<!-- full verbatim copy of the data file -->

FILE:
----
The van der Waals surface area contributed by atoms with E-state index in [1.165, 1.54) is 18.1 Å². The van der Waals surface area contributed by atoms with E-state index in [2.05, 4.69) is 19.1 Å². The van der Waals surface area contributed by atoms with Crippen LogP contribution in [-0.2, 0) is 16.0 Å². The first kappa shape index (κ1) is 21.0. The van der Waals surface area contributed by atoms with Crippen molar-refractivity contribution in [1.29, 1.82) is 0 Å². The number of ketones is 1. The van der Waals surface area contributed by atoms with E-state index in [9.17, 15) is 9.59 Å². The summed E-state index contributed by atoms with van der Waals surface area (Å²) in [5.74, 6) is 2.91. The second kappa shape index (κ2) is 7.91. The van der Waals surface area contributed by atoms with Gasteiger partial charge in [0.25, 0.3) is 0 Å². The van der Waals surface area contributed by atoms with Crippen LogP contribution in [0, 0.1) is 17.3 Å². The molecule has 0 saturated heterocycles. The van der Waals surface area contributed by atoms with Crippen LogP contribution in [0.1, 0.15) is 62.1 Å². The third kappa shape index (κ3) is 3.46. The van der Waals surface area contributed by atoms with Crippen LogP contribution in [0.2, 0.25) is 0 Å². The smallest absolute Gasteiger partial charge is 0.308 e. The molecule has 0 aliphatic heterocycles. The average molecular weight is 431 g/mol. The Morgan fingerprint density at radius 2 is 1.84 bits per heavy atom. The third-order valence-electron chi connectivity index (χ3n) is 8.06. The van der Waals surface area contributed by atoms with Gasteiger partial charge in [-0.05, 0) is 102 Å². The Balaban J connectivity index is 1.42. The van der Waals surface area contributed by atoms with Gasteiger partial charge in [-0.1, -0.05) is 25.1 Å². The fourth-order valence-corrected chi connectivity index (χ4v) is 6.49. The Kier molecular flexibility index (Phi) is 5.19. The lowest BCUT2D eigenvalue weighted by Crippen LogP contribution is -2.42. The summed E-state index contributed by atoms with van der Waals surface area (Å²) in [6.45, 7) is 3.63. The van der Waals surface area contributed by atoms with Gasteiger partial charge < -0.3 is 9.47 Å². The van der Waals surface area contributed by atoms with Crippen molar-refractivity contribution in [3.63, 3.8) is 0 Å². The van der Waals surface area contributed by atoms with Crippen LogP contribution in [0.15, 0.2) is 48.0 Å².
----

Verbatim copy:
The van der Waals surface area contributed by atoms with E-state index in [1.165, 1.54) is 18.1 Å². The van der Waals surface area contributed by atoms with E-state index in [2.05, 4.69) is 19.1 Å². The van der Waals surface area contributed by atoms with Crippen LogP contribution in [-0.2, 0) is 16.0 Å². The first kappa shape index (κ1) is 21.0. The van der Waals surface area contributed by atoms with Crippen molar-refractivity contribution in [1.29, 1.82) is 0 Å². The number of ketones is 1. The van der Waals surface area contributed by atoms with E-state index in [9.17, 15) is 9.59 Å². The summed E-state index contributed by atoms with van der Waals surface area (Å²) in [5.74, 6) is 2.91. The second kappa shape index (κ2) is 7.91. The van der Waals surface area contributed by atoms with Gasteiger partial charge in [0.25, 0.3) is 0 Å². The van der Waals surface area contributed by atoms with Crippen LogP contribution in [0, 0.1) is 17.3 Å². The molecule has 0 saturated heterocycles. The van der Waals surface area contributed by atoms with Crippen LogP contribution in [0.1, 0.15) is 62.1 Å². The third kappa shape index (κ3) is 3.46. The van der Waals surface area contributed by atoms with Crippen LogP contribution in [0.2, 0.25) is 0 Å². The smallest absolute Gasteiger partial charge is 0.308 e. The molecule has 0 aliphatic heterocycles. The average molecular weight is 431 g/mol. The Morgan fingerprint density at radius 2 is 1.84 bits per heavy atom. The third-order valence-electron chi connectivity index (χ3n) is 8.06. The van der Waals surface area contributed by atoms with Gasteiger partial charge in [-0.05, 0) is 102 Å². The Balaban J connectivity index is 1.42. The van der Waals surface area contributed by atoms with Gasteiger partial charge in [-0.1, -0.05) is 25.1 Å². The fourth-order valence-corrected chi connectivity index (χ4v) is 6.49. The Kier molecular flexibility index (Phi) is 5.19. The lowest BCUT2D eigenvalue weighted by Crippen LogP contribution is -2.42. The summed E-state index contributed by atoms with van der Waals surface area (Å²) in [6.45, 7) is 3.63. The van der Waals surface area contributed by atoms with Gasteiger partial charge < -0.3 is 9.47 Å². The van der Waals surface area contributed by atoms with Crippen molar-refractivity contribution in [3.63, 3.8) is 0 Å². The van der Waals surface area contributed by atoms with Crippen LogP contribution in [0.15, 0.2) is 48.0 Å².